Improving patient outcomes in hereditary angioedema: reducing attack frequency using routine prevention with C1 inhibitor concentrate

Nina Dominas, Thomas K Hoffmann, Murat Bas, Jens Greve
BMJ Case Reports 2014, 2014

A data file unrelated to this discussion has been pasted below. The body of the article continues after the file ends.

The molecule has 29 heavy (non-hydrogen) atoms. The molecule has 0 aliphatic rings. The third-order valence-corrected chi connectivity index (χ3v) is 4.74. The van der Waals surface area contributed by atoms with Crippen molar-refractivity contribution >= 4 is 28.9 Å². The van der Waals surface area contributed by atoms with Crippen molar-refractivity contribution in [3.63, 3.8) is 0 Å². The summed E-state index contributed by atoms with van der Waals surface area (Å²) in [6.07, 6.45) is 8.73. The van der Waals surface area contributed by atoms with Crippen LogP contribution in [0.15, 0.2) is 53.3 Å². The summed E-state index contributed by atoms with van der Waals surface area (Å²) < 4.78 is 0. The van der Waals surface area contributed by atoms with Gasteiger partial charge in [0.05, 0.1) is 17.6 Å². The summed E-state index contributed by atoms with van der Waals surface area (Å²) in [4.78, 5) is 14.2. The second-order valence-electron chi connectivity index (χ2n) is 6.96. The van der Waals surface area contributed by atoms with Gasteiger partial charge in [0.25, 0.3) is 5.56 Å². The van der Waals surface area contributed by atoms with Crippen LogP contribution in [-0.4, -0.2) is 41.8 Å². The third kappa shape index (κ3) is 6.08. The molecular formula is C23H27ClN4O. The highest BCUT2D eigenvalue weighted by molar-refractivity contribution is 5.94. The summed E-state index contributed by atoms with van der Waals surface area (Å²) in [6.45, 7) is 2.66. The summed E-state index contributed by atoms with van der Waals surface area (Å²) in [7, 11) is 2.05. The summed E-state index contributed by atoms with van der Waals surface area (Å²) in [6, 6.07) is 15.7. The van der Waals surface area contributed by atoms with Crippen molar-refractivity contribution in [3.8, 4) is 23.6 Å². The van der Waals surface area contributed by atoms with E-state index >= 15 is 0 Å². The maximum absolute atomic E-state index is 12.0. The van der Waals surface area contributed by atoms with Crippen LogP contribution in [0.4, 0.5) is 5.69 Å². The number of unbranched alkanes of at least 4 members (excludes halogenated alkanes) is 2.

Hereditary angioedema (HAE) is a rare inherited disorder, characterised by recurrent oedema attacks in various regions of the body. In HAE, mutations in the C1 esterase inhibitor (C1-INH) gene result in decreased C1-INH concentrations (type I HAE) or functionally deficient C1-INH (type II HAE), leading to inappropriate activation of the kallikrein-kinin system and release of vasoactive mediators. Treatment of HAE aims to manage acute attacks (using replacement C1-INH or bradykinin B2 receptor antagonist) or prevent attacks through prophylaxis (using C1-INH or attenuated androgens). We present a case of a 67-year-old man with HAE who suffered a high number of breakthrough HAE attacks while undergoing long-term prophylaxis with attenuated androgens. Androgen therapy was safely discontinued and routine prevention therapy with C1-INH (1000 U) introduced as part of an individualised management approach, in line with published clinical trial data, which improved patient outcomes in terms of HAE attack frequency and severity.

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